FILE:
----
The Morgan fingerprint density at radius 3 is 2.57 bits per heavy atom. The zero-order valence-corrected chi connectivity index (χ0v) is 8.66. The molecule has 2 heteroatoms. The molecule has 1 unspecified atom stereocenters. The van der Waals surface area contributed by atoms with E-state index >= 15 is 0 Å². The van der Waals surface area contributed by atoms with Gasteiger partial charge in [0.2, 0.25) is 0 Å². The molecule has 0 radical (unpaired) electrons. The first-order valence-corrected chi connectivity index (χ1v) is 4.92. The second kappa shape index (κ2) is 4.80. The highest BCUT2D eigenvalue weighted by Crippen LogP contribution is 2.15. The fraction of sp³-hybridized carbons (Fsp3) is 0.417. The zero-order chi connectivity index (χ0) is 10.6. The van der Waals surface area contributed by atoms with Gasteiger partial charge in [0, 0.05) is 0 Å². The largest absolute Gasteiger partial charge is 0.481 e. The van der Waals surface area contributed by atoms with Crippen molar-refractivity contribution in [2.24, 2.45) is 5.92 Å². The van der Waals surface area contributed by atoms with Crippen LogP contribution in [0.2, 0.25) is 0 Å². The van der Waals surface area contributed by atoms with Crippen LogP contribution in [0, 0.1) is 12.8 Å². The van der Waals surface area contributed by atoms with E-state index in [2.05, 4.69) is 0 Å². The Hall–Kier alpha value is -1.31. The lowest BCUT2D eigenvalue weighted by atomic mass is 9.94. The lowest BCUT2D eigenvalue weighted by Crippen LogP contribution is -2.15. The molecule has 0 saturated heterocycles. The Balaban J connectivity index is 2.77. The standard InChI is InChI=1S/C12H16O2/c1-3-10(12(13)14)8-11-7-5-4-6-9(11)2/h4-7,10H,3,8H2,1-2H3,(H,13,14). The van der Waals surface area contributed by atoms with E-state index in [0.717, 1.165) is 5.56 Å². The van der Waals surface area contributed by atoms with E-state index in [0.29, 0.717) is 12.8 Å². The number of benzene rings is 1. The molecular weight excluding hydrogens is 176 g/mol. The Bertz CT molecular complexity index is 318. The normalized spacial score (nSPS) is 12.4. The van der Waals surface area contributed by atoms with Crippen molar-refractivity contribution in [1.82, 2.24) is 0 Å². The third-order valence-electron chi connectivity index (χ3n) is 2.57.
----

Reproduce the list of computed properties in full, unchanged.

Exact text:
The Morgan fingerprint density at radius 3 is 2.57 bits per heavy atom. The zero-order valence-corrected chi connectivity index (χ0v) is 8.66. The molecule has 2 heteroatoms. The molecule has 1 unspecified atom stereocenters. The van der Waals surface area contributed by atoms with E-state index >= 15 is 0 Å². The van der Waals surface area contributed by atoms with Gasteiger partial charge in [0.2, 0.25) is 0 Å². The molecule has 0 radical (unpaired) electrons. The first-order valence-corrected chi connectivity index (χ1v) is 4.92. The second kappa shape index (κ2) is 4.80. The highest BCUT2D eigenvalue weighted by Crippen LogP contribution is 2.15. The fraction of sp³-hybridized carbons (Fsp3) is 0.417. The zero-order chi connectivity index (χ0) is 10.6. The van der Waals surface area contributed by atoms with Gasteiger partial charge in [0, 0.05) is 0 Å². The largest absolute Gasteiger partial charge is 0.481 e. The van der Waals surface area contributed by atoms with Crippen molar-refractivity contribution in [2.24, 2.45) is 5.92 Å². The van der Waals surface area contributed by atoms with Crippen LogP contribution in [0.2, 0.25) is 0 Å². The van der Waals surface area contributed by atoms with Crippen LogP contribution in [0, 0.1) is 12.8 Å². The van der Waals surface area contributed by atoms with E-state index in [2.05, 4.69) is 0 Å². The Hall–Kier alpha value is -1.31. The lowest BCUT2D eigenvalue weighted by atomic mass is 9.94. The lowest BCUT2D eigenvalue weighted by Crippen LogP contribution is -2.15. The molecule has 0 saturated heterocycles. The Balaban J connectivity index is 2.77. The standard InChI is InChI=1S/C12H16O2/c1-3-10(12(13)14)8-11-7-5-4-6-9(11)2/h4-7,10H,3,8H2,1-2H3,(H,13,14). The van der Waals surface area contributed by atoms with E-state index in [0.717, 1.165) is 5.56 Å². The van der Waals surface area contributed by atoms with E-state index in [0.29, 0.717) is 12.8 Å². The number of benzene rings is 1. The molecular weight excluding hydrogens is 176 g/mol. The Bertz CT molecular complexity index is 318. The normalized spacial score (nSPS) is 12.4. The van der Waals surface area contributed by atoms with Crippen molar-refractivity contribution in [1.82, 2.24) is 0 Å². The third-order valence-electron chi connectivity index (χ3n) is 2.57.